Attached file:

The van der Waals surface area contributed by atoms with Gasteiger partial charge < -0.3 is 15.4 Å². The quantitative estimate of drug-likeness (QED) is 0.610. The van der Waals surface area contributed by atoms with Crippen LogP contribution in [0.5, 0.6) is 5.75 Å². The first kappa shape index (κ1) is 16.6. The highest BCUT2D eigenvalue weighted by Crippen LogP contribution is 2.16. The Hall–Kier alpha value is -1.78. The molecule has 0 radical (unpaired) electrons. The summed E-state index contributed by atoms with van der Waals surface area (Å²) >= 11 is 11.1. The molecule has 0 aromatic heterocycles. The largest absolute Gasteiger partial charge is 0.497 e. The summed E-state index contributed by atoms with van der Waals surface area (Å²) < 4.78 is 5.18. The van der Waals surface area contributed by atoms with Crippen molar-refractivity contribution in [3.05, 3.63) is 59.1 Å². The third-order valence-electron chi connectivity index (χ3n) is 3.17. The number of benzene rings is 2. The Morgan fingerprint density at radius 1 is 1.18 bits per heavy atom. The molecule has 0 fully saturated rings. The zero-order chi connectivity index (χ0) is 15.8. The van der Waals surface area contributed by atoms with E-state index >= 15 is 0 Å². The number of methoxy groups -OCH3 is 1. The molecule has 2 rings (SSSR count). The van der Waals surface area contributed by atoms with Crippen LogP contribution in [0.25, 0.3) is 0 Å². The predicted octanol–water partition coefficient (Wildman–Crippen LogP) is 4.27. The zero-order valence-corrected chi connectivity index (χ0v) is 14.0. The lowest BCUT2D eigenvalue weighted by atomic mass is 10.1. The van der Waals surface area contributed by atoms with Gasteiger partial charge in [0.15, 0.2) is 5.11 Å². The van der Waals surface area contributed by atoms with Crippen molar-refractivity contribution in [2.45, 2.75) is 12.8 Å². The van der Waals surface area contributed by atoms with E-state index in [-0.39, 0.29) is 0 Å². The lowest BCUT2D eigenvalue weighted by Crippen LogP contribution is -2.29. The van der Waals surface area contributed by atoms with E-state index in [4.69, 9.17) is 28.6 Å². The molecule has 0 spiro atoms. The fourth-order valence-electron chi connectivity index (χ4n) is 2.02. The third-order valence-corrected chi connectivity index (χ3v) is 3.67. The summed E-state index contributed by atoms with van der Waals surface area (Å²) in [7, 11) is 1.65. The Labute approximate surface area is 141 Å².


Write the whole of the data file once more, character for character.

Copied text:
The van der Waals surface area contributed by atoms with Gasteiger partial charge < -0.3 is 15.4 Å². The quantitative estimate of drug-likeness (QED) is 0.610. The van der Waals surface area contributed by atoms with Crippen LogP contribution in [0.5, 0.6) is 5.75 Å². The first kappa shape index (κ1) is 16.6. The highest BCUT2D eigenvalue weighted by Crippen LogP contribution is 2.16. The Hall–Kier alpha value is -1.78. The molecule has 0 radical (unpaired) electrons. The summed E-state index contributed by atoms with van der Waals surface area (Å²) >= 11 is 11.1. The molecule has 0 aromatic heterocycles. The largest absolute Gasteiger partial charge is 0.497 e. The summed E-state index contributed by atoms with van der Waals surface area (Å²) < 4.78 is 5.18. The van der Waals surface area contributed by atoms with Crippen molar-refractivity contribution in [3.05, 3.63) is 59.1 Å². The third-order valence-electron chi connectivity index (χ3n) is 3.17. The number of benzene rings is 2. The Morgan fingerprint density at radius 1 is 1.18 bits per heavy atom. The molecule has 0 fully saturated rings. The zero-order chi connectivity index (χ0) is 15.8. The van der Waals surface area contributed by atoms with E-state index >= 15 is 0 Å². The number of methoxy groups -OCH3 is 1. The molecule has 2 rings (SSSR count). The van der Waals surface area contributed by atoms with Crippen LogP contribution in [0.25, 0.3) is 0 Å². The predicted octanol–water partition coefficient (Wildman–Crippen LogP) is 4.27. The zero-order valence-corrected chi connectivity index (χ0v) is 14.0. The lowest BCUT2D eigenvalue weighted by atomic mass is 10.1. The van der Waals surface area contributed by atoms with Gasteiger partial charge in [0.15, 0.2) is 5.11 Å². The van der Waals surface area contributed by atoms with Crippen molar-refractivity contribution in [2.45, 2.75) is 12.8 Å². The van der Waals surface area contributed by atoms with E-state index in [-0.39, 0.29) is 0 Å². The lowest BCUT2D eigenvalue weighted by Crippen LogP contribution is -2.29. The van der Waals surface area contributed by atoms with E-state index in [4.69, 9.17) is 28.6 Å². The molecule has 0 spiro atoms. The fourth-order valence-electron chi connectivity index (χ4n) is 2.02. The third-order valence-corrected chi connectivity index (χ3v) is 3.67. The summed E-state index contributed by atoms with van der Waals surface area (Å²) in [7, 11) is 1.65. The Labute approximate surface area is 141 Å².